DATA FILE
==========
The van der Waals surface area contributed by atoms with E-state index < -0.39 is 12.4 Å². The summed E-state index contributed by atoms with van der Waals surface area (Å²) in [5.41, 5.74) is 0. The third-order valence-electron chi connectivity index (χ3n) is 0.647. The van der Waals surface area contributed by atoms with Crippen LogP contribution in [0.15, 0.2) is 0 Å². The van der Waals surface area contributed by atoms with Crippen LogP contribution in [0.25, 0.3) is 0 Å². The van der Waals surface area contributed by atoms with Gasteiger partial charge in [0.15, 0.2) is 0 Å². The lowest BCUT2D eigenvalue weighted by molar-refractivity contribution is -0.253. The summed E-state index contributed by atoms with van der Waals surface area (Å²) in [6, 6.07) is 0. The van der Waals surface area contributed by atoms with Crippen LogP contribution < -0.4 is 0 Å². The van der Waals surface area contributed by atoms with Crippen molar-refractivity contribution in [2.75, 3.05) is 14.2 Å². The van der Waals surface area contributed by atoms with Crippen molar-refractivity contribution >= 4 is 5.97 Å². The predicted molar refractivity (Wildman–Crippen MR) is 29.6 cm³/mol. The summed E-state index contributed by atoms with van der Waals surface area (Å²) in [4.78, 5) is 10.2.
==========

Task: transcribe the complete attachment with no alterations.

The van der Waals surface area contributed by atoms with E-state index < -0.39 is 12.4 Å². The summed E-state index contributed by atoms with van der Waals surface area (Å²) in [5.41, 5.74) is 0. The third-order valence-electron chi connectivity index (χ3n) is 0.647. The van der Waals surface area contributed by atoms with Crippen LogP contribution in [0.15, 0.2) is 0 Å². The van der Waals surface area contributed by atoms with Crippen LogP contribution in [0.25, 0.3) is 0 Å². The van der Waals surface area contributed by atoms with Gasteiger partial charge in [0.15, 0.2) is 0 Å². The lowest BCUT2D eigenvalue weighted by molar-refractivity contribution is -0.253. The summed E-state index contributed by atoms with van der Waals surface area (Å²) in [6, 6.07) is 0. The van der Waals surface area contributed by atoms with Crippen LogP contribution < -0.4 is 0 Å². The van der Waals surface area contributed by atoms with Crippen molar-refractivity contribution in [2.75, 3.05) is 14.2 Å². The van der Waals surface area contributed by atoms with Crippen molar-refractivity contribution >= 4 is 5.97 Å². The predicted molar refractivity (Wildman–Crippen MR) is 29.6 cm³/mol. The summed E-state index contributed by atoms with van der Waals surface area (Å²) in [4.78, 5) is 10.2.